What are the risks of using RAID as a backup?

Relying solely on RAID can result in permanent data loss if multiple disks fail, viruses corrupt data, users accidentally delete information, or other failures occur outside of what RAID protects against. Without backups, it may be impossible to recover lost or compromised data.

Does RAID replace the need for backups?

No. While RAID provides an additional layer of protection, it does not replace the need for complete data protection through a comprehensive backup solution. Backups provide the flexibility to correct unwanted changes and recover from events that can permanently destroy data.

Should I use both RAID and backups?

Yes, combining RAID with a modern backup strategy is recommended for optimum data protection. RAID improves storage performance and availability, while independent backups enable recovery of data from harmful events that RAID does not safeguard against.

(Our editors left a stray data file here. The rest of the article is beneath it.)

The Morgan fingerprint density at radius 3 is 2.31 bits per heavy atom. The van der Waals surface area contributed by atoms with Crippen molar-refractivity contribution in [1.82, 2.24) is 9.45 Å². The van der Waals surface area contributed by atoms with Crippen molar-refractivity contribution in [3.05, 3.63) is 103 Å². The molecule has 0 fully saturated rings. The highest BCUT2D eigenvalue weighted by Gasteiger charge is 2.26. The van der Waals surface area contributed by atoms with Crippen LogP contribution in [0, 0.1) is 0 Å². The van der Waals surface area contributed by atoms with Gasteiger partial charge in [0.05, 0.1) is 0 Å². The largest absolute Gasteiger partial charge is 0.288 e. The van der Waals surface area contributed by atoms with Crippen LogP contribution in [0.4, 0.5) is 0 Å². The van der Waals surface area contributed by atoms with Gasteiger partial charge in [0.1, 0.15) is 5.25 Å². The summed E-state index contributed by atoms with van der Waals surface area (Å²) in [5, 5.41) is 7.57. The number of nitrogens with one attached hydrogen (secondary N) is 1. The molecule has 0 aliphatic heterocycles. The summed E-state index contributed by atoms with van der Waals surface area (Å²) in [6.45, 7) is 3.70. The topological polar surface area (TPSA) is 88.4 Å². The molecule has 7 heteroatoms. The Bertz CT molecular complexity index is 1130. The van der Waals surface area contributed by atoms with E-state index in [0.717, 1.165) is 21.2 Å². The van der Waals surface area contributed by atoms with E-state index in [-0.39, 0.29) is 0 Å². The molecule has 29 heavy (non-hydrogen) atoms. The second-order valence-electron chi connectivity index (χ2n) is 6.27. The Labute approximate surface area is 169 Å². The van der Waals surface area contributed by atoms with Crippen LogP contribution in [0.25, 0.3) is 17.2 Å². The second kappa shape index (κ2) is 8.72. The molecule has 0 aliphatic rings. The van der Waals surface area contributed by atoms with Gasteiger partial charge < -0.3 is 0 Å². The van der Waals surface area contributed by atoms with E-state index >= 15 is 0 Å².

What are the best practices for backups?

Best practices include local and offsite backup copies, frequent incremental backups combined with daily/weekly full backups, backup verification testing, using multiple backup destinations, encrypting backup data, and ensuring fast and reliable backup and recovery operations.


RAID and backups both aim to protect your data, but do so in different ways. Backups provide a vital capability that RAID lacks – the ability to restore previous versions and recover from unwanted changes. To reliably safeguard your data, a well-planned backup solution is an essential complement to technologies like RAID.